**** Within the range of alloy hardness used for typical as-cast or heat treated bullets (from 5-30 BHN), yield strength is approximated by the BHN multiplied by 480. This means that a soft alloy of 8 BHN, such as factory swaged lead bullets will stand up to about 15,000 CUP (8 x 480 x 4=15,360), and an alloy of 12 BHN will stand up to about 23,000 CUP. This corresponds to the pressures generated by 4-6 grains of fast burning pistol powders such as Bullseye, 231, Red Dot, Green Dot or 452AA, which are all well suited for the .44 Special.
**** My favorite all-purpose alloy is a mixture of indoor-range backstop lead (mostly .38 wadcutter and .22 rimfire bullets) mixed with about 1 part in 20 of Linotype to provide some minimal tin to improve casting. This stuff makes a nicely filled out soft bullet of 11 BHN. By the way, this soft alloy also shoots well in moderate .30 cal. rifle loads up to about 1500 fps, and is without peer in the slow big bores, such as the .45-70.
**** In a revolver the throats are the areas in each cylinder chamber immediately ahead of the portion of the chamber where the brass case rests and into which the bullet projects. If the bullet is sized so that it is a gentle force fit in the throat, all else being equal, your accuracy potential will increase greatly.
**** Measure the throat diameters and slug the barrel. If you have a gun that has throats smaller than the groove diameter, (fortunately, an infrequent condition) there is not much hope for reasonable accuracy. From an accuracy standpoint, revolvers will not tolerate an undersize lead bullet rattling down the bore.
**** When you slug your barrel, note if there is a tight spot or area anywhere in the barrel. Pay particular attention to the back of the barrel where it enters the frame. A tight spot here is common and can size down your bullet. This situation can be remedied by lapping the bore.
**** Proper bullet fit in a revolver can do wonders. I can beat all my shooting buddies any day of the week; not because I am a better pistol shot, but because I fit all of my ammo to each particular gun - a decided advantage. I learned this way back when the Redhawk first came out. Through a series of very fortunate circumstances, I ended up with a matched set of the first year run. With their badly oversize .434" throats and using conventional ammo, the very best that I could get from them was 2" machine rest groups. By fitting bullets properly, they will now do 3/4" groups all day, even with full house loads. This dramatic improvement was realized in all my revolvers and I became a better shot overnight than I ever thought that I would be. It really is worth the effort.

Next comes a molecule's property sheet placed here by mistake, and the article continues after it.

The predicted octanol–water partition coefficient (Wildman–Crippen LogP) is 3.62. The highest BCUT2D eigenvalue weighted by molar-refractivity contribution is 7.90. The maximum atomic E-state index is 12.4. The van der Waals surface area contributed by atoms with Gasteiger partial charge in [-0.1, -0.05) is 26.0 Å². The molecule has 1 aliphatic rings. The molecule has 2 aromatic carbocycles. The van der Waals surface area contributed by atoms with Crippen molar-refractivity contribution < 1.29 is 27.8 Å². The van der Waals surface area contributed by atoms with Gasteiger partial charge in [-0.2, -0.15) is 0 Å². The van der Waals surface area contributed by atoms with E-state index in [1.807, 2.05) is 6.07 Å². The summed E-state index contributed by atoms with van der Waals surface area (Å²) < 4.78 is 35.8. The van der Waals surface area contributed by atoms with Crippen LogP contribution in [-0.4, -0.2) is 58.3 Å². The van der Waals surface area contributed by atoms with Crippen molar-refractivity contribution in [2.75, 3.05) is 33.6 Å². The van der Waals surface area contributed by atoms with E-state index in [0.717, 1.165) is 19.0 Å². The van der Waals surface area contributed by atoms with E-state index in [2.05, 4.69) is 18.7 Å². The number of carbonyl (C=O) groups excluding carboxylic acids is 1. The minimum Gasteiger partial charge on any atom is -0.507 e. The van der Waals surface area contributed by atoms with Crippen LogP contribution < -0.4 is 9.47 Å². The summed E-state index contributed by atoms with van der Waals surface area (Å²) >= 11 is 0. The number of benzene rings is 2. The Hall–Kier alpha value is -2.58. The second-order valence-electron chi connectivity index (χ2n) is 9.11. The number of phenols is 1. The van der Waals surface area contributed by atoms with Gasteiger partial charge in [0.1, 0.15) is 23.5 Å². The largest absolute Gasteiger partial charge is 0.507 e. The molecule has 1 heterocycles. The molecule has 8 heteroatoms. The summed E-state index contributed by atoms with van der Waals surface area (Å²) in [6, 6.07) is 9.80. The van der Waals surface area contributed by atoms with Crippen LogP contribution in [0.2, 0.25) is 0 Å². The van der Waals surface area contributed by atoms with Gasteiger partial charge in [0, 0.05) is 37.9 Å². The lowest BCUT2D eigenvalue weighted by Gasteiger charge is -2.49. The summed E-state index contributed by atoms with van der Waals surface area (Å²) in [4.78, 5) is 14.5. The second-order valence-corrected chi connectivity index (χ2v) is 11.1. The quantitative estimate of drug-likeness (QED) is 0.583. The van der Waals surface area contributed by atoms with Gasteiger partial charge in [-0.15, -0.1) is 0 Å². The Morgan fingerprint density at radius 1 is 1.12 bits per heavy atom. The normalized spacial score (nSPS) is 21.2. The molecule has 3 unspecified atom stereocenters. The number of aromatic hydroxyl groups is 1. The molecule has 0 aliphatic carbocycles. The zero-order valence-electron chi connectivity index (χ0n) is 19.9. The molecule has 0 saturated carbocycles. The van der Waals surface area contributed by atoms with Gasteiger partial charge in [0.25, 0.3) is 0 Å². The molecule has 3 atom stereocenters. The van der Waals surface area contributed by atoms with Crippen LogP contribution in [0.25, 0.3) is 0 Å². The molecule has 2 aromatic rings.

**** Some revolver chambers have all six throats that are virtually identical, while some vary 0.0006 - 0.0007". Most hold 0.0003 - 0.0004" variation which is good enough, in my experience. Very carefully running an oversize soft slug through all six throats will give one the diameter of the smallest throat. This diameter is optimum for bullets fired in that gun.
**** You may very well find that your bullets shoot better with no sizing. My bullet sizer is virtually retired these past 15-20 years. Many bullets, as they fall from the mold, are already undersized for many modern production revolvers.
**** Tip - I fit most of my revolver bullets so that they will be a push fit into the throats and then load the cartridges so that bullets reach way out into the throats for good initial guidance; that is, with the bullet and bore axes perfectly collinear.
**** For those who load their rounds so that the bullets crimp at the crimp groove, rather than having them extend way out into the throat, oversize bullets, even those that are larger in diameter than the throats, can provide a definite advantage. There will be virtually no gas cutting, no matter what the bullet alloy.
**** Where a really long blunt bullet is loaded way out into the cylinder, the diameter determination is a little more crucial. I shoot mostly heavy (long) blunt bullets in revolvers because they allow me to load really long, to within 0.1" of the front of the cylinder face. This is important to me because, given a snug fit, the bullet holds its axis in nearly perfect co-linearity with that of the bore for an ideal launch situation. The chambers themselves are usually pretty sloppy so that conventional ammo will not lay coaxially in the chamber. Not good!